This command stops the ‘unattended-upgrades’ service if it is currently running and prevents it from starting during the system boot. Disabling this service ensures that no upgrades are applied without your intervention.

  2. Edit the 20auto-upgrades File: To take control over the automatic installation of updates, modify the apt configuration file.
    $ sudo nano /etc/apt/apt.conf.d/20auto-upgrades

    You need to insert or update the following lines:

    APT::Periodic::Update-Package-Lists "1";   // "1" enables, "0" disables automatic checking for new packages
    APT::Periodic::Unattended-Upgrade "0";      // Setting to "0" disables automatic installations

    This configuration ensures the package lists are still updated regularly if set to 1 (useful for manual upgrades), but prevents any updates from being installed automatically by setting Unattended-Upgrade to 0. To completely disable automatic checking for updates, change APT::Periodic::Update-Package-Lists to 0. This stops your system from even checking for new updates automatically, thereby requiring you to manually check and update your packages to maintain system security and performance.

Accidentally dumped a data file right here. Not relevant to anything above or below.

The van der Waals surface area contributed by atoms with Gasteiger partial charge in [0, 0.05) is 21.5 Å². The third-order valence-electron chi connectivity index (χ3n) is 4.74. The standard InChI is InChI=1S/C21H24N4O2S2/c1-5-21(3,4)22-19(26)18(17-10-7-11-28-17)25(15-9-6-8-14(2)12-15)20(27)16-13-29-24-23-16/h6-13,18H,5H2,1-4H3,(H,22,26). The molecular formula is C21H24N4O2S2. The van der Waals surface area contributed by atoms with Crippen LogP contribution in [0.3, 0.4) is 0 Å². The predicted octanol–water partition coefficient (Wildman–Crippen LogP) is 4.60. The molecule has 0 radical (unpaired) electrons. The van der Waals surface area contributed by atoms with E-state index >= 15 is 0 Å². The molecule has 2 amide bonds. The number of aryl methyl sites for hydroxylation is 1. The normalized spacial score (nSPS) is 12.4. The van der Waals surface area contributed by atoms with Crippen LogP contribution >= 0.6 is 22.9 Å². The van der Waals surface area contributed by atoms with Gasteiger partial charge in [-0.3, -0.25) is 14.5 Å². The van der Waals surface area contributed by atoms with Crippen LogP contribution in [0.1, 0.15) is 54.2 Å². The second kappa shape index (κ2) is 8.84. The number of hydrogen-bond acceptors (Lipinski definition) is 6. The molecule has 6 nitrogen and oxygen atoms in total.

Disabled unattended upgrades in 20auto-upgrades File
    Disabled unattended upgrades in 20auto-upgrades File

  3. Adjust the 50unattended-upgrades File (Optional): For finer control or to disable certain types of updates, modify the 50unattended-upgrades file.
    $ sudo nano /etc/apt/apt.conf.d/50unattended-upgrades

    You can comment out lines corresponding to the types of updates you do not want automatically installed, such as:

    // "${distro_id}:${distro_codename}-updates";

    By commenting out these lines, you prevent automatic updates from these repositories, though manual updates are still possible.

  4. Verify Changes: Ensure that automatic updates are disabled.
    $ systemctl status unattended-upgrades

    This command checks the status of the unattended-upgrades service. It should report “inactive (disabled)” if the service is properly disabled.

    $ cat /etc/apt/apt.conf.d/20auto-upgrades

    This will display the current configuration of the 20auto-upgrades file to verify that unattended upgrades are disabled.

    Verify that unattended upgrades had been disabled
    Verify that unattended upgrades had been disabled

Understanding Update Management Files in Ubuntu